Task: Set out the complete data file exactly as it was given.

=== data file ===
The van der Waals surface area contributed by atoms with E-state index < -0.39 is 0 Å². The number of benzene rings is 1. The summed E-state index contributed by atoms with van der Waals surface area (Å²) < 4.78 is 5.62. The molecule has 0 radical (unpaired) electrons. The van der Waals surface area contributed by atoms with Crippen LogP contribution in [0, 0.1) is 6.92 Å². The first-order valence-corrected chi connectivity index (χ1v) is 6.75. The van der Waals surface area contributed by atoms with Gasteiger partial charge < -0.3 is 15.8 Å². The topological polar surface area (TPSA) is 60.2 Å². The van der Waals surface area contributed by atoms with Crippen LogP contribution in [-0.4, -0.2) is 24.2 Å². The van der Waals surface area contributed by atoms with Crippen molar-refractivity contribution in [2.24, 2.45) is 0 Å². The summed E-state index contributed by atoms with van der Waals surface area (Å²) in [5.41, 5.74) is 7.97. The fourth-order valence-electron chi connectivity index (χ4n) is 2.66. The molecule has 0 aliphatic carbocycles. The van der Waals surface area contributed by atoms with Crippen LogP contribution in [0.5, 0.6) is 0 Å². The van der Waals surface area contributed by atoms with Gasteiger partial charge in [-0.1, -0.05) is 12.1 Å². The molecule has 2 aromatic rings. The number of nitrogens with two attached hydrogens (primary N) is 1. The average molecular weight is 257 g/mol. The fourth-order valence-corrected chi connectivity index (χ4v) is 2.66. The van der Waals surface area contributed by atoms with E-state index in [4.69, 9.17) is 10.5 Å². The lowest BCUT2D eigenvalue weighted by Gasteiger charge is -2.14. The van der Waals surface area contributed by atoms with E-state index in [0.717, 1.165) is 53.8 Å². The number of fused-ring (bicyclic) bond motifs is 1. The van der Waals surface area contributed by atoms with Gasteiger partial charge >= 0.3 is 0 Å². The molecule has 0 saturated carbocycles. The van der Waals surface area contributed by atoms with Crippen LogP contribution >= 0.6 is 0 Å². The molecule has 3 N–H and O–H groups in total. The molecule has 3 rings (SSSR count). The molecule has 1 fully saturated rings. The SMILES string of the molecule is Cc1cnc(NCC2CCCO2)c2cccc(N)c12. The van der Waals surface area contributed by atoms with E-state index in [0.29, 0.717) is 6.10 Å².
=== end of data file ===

The van der Waals surface area contributed by atoms with E-state index < -0.39 is 0 Å². The number of benzene rings is 1. The summed E-state index contributed by atoms with van der Waals surface area (Å²) < 4.78 is 5.62. The molecule has 0 radical (unpaired) electrons. The van der Waals surface area contributed by atoms with Crippen LogP contribution in [0, 0.1) is 6.92 Å². The first-order valence-corrected chi connectivity index (χ1v) is 6.75. The van der Waals surface area contributed by atoms with Gasteiger partial charge < -0.3 is 15.8 Å². The topological polar surface area (TPSA) is 60.2 Å². The van der Waals surface area contributed by atoms with Crippen LogP contribution in [-0.4, -0.2) is 24.2 Å². The van der Waals surface area contributed by atoms with Crippen molar-refractivity contribution in [2.24, 2.45) is 0 Å². The summed E-state index contributed by atoms with van der Waals surface area (Å²) in [5.41, 5.74) is 7.97. The fourth-order valence-electron chi connectivity index (χ4n) is 2.66. The molecule has 0 aliphatic carbocycles. The van der Waals surface area contributed by atoms with Crippen LogP contribution in [0.5, 0.6) is 0 Å². The van der Waals surface area contributed by atoms with Gasteiger partial charge in [-0.1, -0.05) is 12.1 Å². The molecule has 2 aromatic rings. The number of nitrogens with two attached hydrogens (primary N) is 1. The average molecular weight is 257 g/mol. The fourth-order valence-corrected chi connectivity index (χ4v) is 2.66. The van der Waals surface area contributed by atoms with E-state index in [4.69, 9.17) is 10.5 Å². The lowest BCUT2D eigenvalue weighted by Gasteiger charge is -2.14. The van der Waals surface area contributed by atoms with E-state index in [0.717, 1.165) is 53.8 Å². The number of fused-ring (bicyclic) bond motifs is 1. The van der Waals surface area contributed by atoms with Gasteiger partial charge >= 0.3 is 0 Å². The molecule has 0 saturated carbocycles. The van der Waals surface area contributed by atoms with Crippen LogP contribution >= 0.6 is 0 Å². The molecule has 3 N–H and O–H groups in total. The molecule has 3 rings (SSSR count). The molecule has 1 fully saturated rings. The SMILES string of the molecule is Cc1cnc(NCC2CCCO2)c2cccc(N)c12. The van der Waals surface area contributed by atoms with E-state index in [0.29, 0.717) is 6.10 Å².